Green Man Publishing

Blackcurrant

Ribes nigrum

History: This species is native to the cooler areas or Europe and western Asia. It is easy to grow, low maintenance and produces an abundance of nutirious and very tasty fruit, yet it is very much under-appreciated in the United States and deserves to be much more widely grown. This neglect is partly because they are plants of northern climates and do best in cooler areas. The other reason is that it has long been illegal to grow them in some states, because they are an alternate host for White Pine Blister Rust, a fatal disease to some species of Pine tree. As a consequence cultivation was illegal in some states (mostly northeastern states including (ME, NH, VT, NJ, DE, NC, WV.) Is it still illegal?

About Blackcurrant

Hours of winter chill: 800-1500

Size: 3-6ft tall x 3-5ft wide

Zone: 3-8

Blooming period: March – April

Fruiting period: June -July

Life expectancy: 15-30 years

Bearing age: 15years

Yield: 5-10lb

Days to harvest:

Spacing: 4ft apart

Nutrition: Blackcurrant fruits have been called a superfood because they are very rich in vitamin C and are one of the best sources of antioxidants.

Ease of growing: In a suitable climate Blackcurrant is easy to grow, very productive and demands little attention. It is also delicious, so what more could you ask for?

Climate: Though Blackcurrant is native to northern climates and does best in cooler areas, it is pretty adaptable and grows very well in my California garden. It is very hardy (to-40°F) but fruits fairly early and in cold climates the flowers are vulnerable to late frosts. It doesn’t like really hot weather, so give it some shade in warmer climates.

Soil

pH: 5 – 7

Blackcurrants prefer a deep, moisture retentive, well drained, rich garden soil, However they can do pretty well on most soils, even quite wet ones.

Soil preparation: These vigorous and productive shrubs can use a lot of nutrients, so if the soil isn’t very fertile you may want to dig the entire planting area and incorporate lots (at least one wheelbarrow every 2 square yards) of compost or aged manure (also wood ashes and maybe a fertilizer mix). This works much better than simply amending the planting hole, as it encourages the roots to spread out.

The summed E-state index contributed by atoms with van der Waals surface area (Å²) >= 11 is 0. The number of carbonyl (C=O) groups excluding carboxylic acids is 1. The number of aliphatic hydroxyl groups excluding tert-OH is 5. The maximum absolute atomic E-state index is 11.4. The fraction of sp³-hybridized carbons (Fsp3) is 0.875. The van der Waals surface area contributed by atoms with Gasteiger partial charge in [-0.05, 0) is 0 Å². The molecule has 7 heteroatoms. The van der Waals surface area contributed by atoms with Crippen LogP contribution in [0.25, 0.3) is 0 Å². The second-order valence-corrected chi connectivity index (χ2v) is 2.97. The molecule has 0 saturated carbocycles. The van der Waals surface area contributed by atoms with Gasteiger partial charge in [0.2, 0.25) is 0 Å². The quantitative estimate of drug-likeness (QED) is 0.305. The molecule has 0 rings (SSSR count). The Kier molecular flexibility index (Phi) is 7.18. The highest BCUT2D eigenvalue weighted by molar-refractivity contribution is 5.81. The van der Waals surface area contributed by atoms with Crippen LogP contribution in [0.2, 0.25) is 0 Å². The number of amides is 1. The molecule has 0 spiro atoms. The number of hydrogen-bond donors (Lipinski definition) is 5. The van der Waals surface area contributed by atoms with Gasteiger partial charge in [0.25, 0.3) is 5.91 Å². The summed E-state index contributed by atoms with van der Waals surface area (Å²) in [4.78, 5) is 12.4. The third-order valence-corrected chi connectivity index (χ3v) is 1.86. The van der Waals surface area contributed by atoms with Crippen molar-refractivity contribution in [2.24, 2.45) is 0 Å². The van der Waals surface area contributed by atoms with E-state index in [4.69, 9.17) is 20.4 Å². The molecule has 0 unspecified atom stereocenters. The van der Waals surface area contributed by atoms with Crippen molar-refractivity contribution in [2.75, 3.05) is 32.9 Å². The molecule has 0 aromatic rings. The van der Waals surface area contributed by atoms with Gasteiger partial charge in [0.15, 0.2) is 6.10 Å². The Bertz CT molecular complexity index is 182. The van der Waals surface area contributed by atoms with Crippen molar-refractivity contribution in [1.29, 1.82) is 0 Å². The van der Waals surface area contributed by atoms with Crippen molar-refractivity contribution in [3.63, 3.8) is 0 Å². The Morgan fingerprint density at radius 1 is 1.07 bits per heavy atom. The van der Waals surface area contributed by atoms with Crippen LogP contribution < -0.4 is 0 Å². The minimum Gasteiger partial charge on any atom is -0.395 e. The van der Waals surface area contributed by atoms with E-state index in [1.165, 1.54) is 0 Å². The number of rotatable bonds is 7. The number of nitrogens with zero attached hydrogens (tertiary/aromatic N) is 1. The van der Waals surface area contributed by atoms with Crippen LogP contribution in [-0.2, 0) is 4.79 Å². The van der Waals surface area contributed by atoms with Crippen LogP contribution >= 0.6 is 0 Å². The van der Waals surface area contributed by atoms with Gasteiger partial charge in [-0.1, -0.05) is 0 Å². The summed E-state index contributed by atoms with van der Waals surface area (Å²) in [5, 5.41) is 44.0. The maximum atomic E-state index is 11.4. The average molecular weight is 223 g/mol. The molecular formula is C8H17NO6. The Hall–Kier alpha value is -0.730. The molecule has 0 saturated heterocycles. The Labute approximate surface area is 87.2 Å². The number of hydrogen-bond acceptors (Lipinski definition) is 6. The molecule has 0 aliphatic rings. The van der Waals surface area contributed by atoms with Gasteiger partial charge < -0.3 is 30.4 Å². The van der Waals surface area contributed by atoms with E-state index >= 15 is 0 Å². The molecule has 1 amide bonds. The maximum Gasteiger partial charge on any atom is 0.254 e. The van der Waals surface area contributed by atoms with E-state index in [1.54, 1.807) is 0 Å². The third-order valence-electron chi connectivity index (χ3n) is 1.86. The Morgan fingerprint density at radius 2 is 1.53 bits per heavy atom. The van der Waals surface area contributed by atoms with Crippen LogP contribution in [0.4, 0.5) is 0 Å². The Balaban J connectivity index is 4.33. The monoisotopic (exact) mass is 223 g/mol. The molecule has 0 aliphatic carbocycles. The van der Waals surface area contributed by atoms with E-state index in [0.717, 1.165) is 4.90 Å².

Site: Blackcurrants are native to cool moist areas, so if your climate is hot and sunny they may benefit from light shade and will need plenty of moisture. Generally they produce less fruit in the shade, as they get less energy (but some may be better than none). In very cold climates you may want to give them a warm sheltered location as they flower early and are vulnerable to late frost. If your soil isn’t very well drained you might consider planting on a hillside, or on a mound.

Spacing: Plants are spaced 4-6 feet apart, in rows 6 feet apart.

Planting: Plant two year old plants while dormant, preferably in winter or early spring (they start growing quite early).

Make a large hole so you can spread out the roots widely, and plant an inch or two deeper than they were in the nursery, to encourage suckering.

After planting it’s a good idea to cut off the top to just above the second bud above the ground. This stops them making fruit during the first year and helps to ensure they develop a good root system. At the end of the summer the plant should have 3 or 4 good strong shoots which will produce fruit the following summer. It may sound like a waste to cut off all that growth, but you can try rooting the pieces you cut off and so get extra plants quite quickly.

Training: Blackcurrants are grown as multi-stemmed shrubs, with several shoots coming out of the ground, rather than a single trunk.

Pollination: The flowers are self-fertile, so you only need to plant one variety, although you may get more fruit with two varieties and the resulting cross-pollination. They are mostly pollinated by bees.